Indeed, even the Sixth Circuit has narrowed the scope of Calhoun. In In re Fitzgerald, 9 F.3d 517 (6th Cir. 1993), the Sixth Circuit recognized the widespread criticism of Calhoun, including the criticism that it required undue federal involvement in state domestic authority and penalized the non-debtor spouse for becoming self-sufficient. Id. at 520-21. The Fitzgerald court, in an opinion written by the author of Calhoun, stated that Calhoun was not intended to intrude into the state's traditional authority or punish the non-debtor spouse or children. Although it did not clearly overturn Calhoun, the court expressly limited its holding to those cases where the obligation was clearly not designated as alimony or maintenance. Id. at 521.

Nonetheless, given the considerations outlined above, this Court declines to follow Calhoun even where the obligation is not clearly designated as alimony or maintenance. Without a directive from Congress, an examination of the present needs of the parties is an inappropriate invasion of state authority.(3) The condition and intention of the parties at the time of the divorce are the relevant issues, and subsequent changes in those conditions or intentions cannot alter the determination. Messnick, 104 B.R. at 92.

Applying the Messnick factors to this case, it is clear that at least some of the debts were intended as support. While it is true that the decree contained separate provisions for maintenance of both the plaintiff and the minor children, there was clearly a need for additional support. The plaintiff was disabled and received no income beyond support payments and food stamps. At least in part, the obligation to assume various marital debts balanced the disparate incomes of the parties, thus constituting an obligation in the "nature" of support. Hoivik, 79 B.R. at 404. Further, although the exact amount of any waiver of support was disputed, it appears that the plaintiff at least believed she was surrendering the right to a portion of the support specified by law so as to permit the debtor to make the payments in question. Finally, the debtor himself testified that he assumed the debts because, among other things, the plaintiff had no money to pay them.

However, given that there is no indication that the assumption of all of the debts was intended as support, it is possible that some of the debts were assumed for different reasons. Accordingly, the Court must examine each debt assumed by the debtor to determine whether it was assumed to support the plaintiff or the children. At the time of the divorce, the plaintiff had sued the debtor for an intentional tort. As part of the divorce settlement, the plaintiff agreed to dismiss this action if the debtor would assume the medical bills associated with her injury. The debtor agreed to assume the medical bills to the Chiropractic Arts Clinic to avoid the expense and aggravation of this lawsuit, not because the parties intended it as support. As the assumption was not intended as support, the obligation to indemnify the plaintiff as to this debt is dischargeable.

Additionally, the debt to Antoinette Steckel was not intended as support. The parties were jointly liable on the mortgage debt on their residence. The debtor was already assuming sole responsibility for the deficiency in the mortgage debt. The loan in question was for home improvements and the assumption by the debtor of this debt was intended to balance the equities associated with the disposition of the marital residence rather than support the plaintiff or balance their respective incomes. Thus, the obligation to indemnify plaintiff as to this debt may be discharged as well.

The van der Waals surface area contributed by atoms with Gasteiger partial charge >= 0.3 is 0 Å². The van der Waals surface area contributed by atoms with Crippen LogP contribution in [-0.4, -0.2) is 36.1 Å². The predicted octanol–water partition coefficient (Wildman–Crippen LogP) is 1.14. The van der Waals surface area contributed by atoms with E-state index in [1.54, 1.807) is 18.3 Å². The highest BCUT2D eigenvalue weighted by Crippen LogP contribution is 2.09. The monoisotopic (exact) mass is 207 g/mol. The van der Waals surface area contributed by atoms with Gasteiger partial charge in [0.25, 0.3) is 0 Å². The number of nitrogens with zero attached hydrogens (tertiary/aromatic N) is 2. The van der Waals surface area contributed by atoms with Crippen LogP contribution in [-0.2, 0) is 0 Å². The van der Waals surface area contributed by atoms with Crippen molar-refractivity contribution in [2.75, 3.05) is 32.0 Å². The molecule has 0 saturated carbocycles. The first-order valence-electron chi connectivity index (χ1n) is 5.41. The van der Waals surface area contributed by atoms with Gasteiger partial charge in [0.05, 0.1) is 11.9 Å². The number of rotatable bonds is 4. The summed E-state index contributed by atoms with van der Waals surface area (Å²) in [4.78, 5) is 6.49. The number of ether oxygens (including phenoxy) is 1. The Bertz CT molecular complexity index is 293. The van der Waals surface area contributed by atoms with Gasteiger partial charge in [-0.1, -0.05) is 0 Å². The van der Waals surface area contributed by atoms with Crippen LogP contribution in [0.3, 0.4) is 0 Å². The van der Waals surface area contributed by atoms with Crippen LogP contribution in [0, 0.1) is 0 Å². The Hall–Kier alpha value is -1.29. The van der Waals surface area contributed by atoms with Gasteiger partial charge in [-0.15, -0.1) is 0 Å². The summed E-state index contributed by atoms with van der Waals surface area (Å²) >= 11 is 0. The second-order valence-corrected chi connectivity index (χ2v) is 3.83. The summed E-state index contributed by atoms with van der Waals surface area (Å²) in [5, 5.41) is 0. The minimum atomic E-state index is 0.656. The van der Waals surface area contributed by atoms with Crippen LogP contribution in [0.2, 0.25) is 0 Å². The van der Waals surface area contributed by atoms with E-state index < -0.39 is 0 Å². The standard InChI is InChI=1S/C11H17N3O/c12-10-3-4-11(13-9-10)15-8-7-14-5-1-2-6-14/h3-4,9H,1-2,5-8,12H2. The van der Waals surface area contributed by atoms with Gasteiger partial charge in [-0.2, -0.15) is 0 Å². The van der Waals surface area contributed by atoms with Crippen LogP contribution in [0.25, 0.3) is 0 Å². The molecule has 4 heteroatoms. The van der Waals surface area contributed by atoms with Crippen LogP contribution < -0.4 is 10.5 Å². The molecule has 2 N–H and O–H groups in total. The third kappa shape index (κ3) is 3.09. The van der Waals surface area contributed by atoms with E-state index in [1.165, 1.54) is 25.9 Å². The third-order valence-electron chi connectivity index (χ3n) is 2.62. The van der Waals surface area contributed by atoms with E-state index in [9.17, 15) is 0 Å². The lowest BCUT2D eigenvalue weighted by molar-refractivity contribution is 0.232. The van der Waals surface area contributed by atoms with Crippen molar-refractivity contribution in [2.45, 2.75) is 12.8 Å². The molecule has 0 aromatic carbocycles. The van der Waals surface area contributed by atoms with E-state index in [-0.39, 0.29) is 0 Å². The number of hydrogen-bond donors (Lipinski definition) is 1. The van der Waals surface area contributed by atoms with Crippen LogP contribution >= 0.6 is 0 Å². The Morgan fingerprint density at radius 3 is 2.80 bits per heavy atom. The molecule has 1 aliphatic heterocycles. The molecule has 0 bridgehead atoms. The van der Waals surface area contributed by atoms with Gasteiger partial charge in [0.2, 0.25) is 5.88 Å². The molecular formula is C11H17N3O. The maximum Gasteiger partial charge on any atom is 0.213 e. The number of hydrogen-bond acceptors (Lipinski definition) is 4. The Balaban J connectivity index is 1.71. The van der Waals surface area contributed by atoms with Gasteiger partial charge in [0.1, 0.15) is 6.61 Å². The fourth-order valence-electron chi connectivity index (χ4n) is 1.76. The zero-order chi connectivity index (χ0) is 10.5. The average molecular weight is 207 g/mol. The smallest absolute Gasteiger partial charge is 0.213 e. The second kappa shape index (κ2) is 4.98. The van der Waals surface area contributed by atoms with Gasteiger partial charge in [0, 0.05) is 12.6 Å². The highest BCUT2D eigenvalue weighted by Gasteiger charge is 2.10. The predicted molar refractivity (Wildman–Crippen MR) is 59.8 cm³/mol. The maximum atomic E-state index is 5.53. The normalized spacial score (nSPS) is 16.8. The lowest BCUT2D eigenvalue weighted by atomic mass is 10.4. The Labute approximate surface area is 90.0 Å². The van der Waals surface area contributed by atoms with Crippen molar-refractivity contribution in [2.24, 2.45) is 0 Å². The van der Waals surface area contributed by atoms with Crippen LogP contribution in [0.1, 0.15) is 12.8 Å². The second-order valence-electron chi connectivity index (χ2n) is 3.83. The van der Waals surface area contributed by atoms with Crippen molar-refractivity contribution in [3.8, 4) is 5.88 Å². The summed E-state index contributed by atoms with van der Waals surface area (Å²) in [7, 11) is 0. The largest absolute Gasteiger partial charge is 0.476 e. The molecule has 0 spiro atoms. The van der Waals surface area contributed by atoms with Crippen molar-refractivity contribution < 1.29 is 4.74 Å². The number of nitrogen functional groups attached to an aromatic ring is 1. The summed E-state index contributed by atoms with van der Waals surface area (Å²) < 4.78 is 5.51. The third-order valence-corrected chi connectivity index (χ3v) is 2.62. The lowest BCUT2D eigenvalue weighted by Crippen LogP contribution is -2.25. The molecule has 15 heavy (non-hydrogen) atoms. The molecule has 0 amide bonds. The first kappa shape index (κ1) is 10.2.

Accordingly, the debtor is discharged from his obligations to indemnify and hold the plaintiff harmless from any and all debts to Chiropractic Arts Clinic or Antoinette Steckel. The remaining debts referenced in the marital settlement agreement are marital debts and the assumption of these debts was clearly intended as support; the obligation to indemnify plaintiff and hold her harmless as to these debts is accordingly not dischargeable in the debtor's bankruptcy.

This decision shall constitute findings of fact and conclusions of law pursuant to Bankruptcy Rule 7052 and Rule 52 of the Federal Rules of Civil Procedure.


1. On several occasions, the plaintiff has mentioned that if she had prevailed on the lawsuit, the resulting judgment would have been nondischargeable. This statement not only presumes numerous facts not in evidence regarding her injuries, but also is irrelevant as to whether the debts were assumed by the debtor as a support obligation.

2. Further support for this position is found in the fact that there is no language in 523(a)(5) which directs the court to consider the present status of the parties. Arguably, had Congress wished the bankruptcy courts to consider the current impact of its decision on the parties in determining whether an alimony or support debt is dischargeable, it could have easily done so. It is clear that Congress was aware of such considerations, as it provided that student loans are excepted from discharge unless exception from discharge imposes an "undue hardship" upon the debtor or the dependents of the debtor. See 11 U.S.C. 538(a)(8). This indicates that the exception in 523(a)(5) can only be interpreted as an absolute exception to discharge. Forsdick, 812 F.2d at 804.

3. It would appear that Congress may have at least partially addressed the issue in the recently passed Bankruptcy Reform Act of 1994. Section 304 of that act amends 11 U.S.C. 523 to create an additional exception to discharge for debts (other than those described in 523(a)(5)) incurred in connection with a divorce. This new exception contains language which would seem to permit such debts to be discharged where the debtor has insufficient assets for support of the debtor and any dependents.